Being an old fart and not knowing if it was a seated or standing event I wanted to get there early to get a good position. It turned out to be standing but there were a few seats in front of the mixing desk, just the place I like to be, as I feel it is as important review the sound engineer because as soon as an artist is on stage they are really at the mercy of one persons ears. I always like to include the support act in the review.
I had several invitations to other events I really wanted to attend on the 29th but only after I’d purchased my ticket for this, so to say my mood on arrival wasn’t good is an understatement! So when Toby Hay & Jim Ghedi took to the stage and announced ‘we’re gonna play some guitar music for you’ my initial thought was ‘Oh Joy!’ and my mood was not lifted by the plank spanking that followed.
They are clearly brilliant musicians but boring does not begin to describe their self indulgent virtuosity. It makes you wonder what possessed the promoter to couple an act lead by complex prog-acoustic rock instrumental music with a main act lead by traditional folk songs!
I first heard Stick In The Wheel played on London based Resonance FM it was their rendition of ‘Seven Gypsies’. I was immediately struck by the sound of Nicola Kearey’s unashamedly London brogue, a very refreshing sound in today’s Northern centric folk scene. Some time later a good friend gave me a copy of their 1st album ‘From Here’ and I began to love it. I decided to investigate this ‘London’ band a bit further being quite surprised I hadn’t stumbled across them in the many London Folk clubs I was attending at the time. When I discovered a very professionally shot video of them filmed in the Camden Green Note I thought ‘Oh! that’s why I haven’t stumbled over them! They are clearly part of that elitist middle class folk scene directly marketed to the Hipsters and trendy Shoreditch/Camden types’ – that pretend to be into the music and folk tradition but are really just interested in making money and scratching each others backs.
Any independent acts starting out need not apply to venues like the Green Note, as you won’t even be worthy of getting a reply. It’s very nice club and I have seen a couple of gigs there, but it’s a bit over gentrified and Hippyish as well as being overpriced. In the video Nicola comes across like a miserable cockney Liam Gallagher, full of attitude and wishing she was somewhere else. I couldn’t help thinking this didn’t work in a little venue or feel very genuine and so I kind of lost interest.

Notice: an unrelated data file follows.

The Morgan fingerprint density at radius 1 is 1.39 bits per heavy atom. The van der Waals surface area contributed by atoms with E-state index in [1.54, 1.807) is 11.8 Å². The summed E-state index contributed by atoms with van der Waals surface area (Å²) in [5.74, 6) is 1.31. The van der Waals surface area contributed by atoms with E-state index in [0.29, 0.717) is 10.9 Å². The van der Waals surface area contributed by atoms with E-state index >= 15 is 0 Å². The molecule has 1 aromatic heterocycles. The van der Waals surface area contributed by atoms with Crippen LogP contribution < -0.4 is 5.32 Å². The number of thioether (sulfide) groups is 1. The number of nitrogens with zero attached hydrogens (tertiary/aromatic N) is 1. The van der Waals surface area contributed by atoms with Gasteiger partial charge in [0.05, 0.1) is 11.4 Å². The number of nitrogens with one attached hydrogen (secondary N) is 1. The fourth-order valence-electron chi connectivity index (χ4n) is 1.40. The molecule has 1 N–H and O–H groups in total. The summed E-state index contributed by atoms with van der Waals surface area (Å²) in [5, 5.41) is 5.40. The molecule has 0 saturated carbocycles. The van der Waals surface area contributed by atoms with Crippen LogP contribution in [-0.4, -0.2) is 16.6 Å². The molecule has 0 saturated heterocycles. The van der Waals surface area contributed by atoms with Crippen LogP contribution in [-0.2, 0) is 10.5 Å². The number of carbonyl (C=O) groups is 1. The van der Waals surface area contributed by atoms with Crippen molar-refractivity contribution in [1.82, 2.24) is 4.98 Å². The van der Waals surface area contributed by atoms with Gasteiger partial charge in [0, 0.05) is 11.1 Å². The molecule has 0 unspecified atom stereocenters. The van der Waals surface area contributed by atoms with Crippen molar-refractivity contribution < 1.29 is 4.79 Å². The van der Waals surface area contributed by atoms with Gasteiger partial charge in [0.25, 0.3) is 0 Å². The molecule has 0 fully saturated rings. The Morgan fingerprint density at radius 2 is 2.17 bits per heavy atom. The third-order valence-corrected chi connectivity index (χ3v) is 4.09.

I was further put off a little by their release of the ‘Presents’ album that I felt was just a money spinner as they were presenting people that need no introduction so it seemed a bit of a compilation cop out. I had also listened to ‘Follow Them True’ which although I liked it, I was a little confused by the use of vocal effects on some of the tracks and it felt nowhere near as organic as their debut. They are clearly a well oiled business machine and that is what is required in the industry to survive today and get gigs at pretentious venues like The Green Note.
When I heard they were coming to Norwich Art Centre and some of my pals were going I thought I’d go and make a decision about them once and for all, so I got myself a ticket!
Yes a real ticket with the name of the band printed on it that I didn’t have to print myself and very reasonably priced at 11.50. Despite this I was almost certain that I was not going to enjoy them, and this was not helped by the band taking to the stage and Nicola sitting down behind what looked like a pile of suitcases and announcing ‘Don’t worry I’ll stand up in a minute’. They proceeded to perform a fantastically haunting song, I think it may have been ‘Hasp’ from their first album and my determination not to like them started to melt away a little.
By the time they played ‘The Blacksmith’ I was in their spell.
I’m not going to go into all the songs they played but as the show progressed I became more and more impressed by the sound they were making. Uncluttered, joyus harmonies and a use of clapping and hand rubbing the likes of which were just mesmerizing. The sound engineer really knew his onions and everyone was reaping the benefit.
Nicola’s persona morphed in my heart from a sulky miserable Liam Gallagher into a lovably dissatisfide and hilarious Jack Dee type.
Back in 2017 a review for one of my own performances read ‘You can’t help liking him even if you don’t want too’ and this was exactly how I felt about S.I.T.W.
There is still a part of me that wished I had stood in front of the stage all evening correcting both acts by shouting two words, Tune! & Song! Both acts got this simple rule arse about face.
Toby Hay & Jim Ghedi introduced their tunes as songs and then S.I.T.W introduced their songs as tunes! One of my major bugbears and I can’t explain why, I can forgive S.I.T.W but not T.H & J.G. If you are or wish to be a respected part of the folk scene, it’s not that difficult to remember is it? The calling a song a tune thing is more common I have say, especially among the young. I’ve even heard BBC DJs do it, which is not on when they’re supposed to educate and inform.
I have seen a lot of great gigs this year including some of my favorite bands and artists including Toots & The Maytells, The Public Image LTD, The Rumjacks, The Bible Code Sundays, The O’Reillys & The Paddy Hats, the Nobel Jacks, The Levellers and even Jilted John – who I’ve waited 40 years to see! But none of them managed to have the effect on me musically that this sparce sounding four piece had. This Stick In The Wheel gig was the best I’ve seen this year, and could probably be the best I will see in years to come.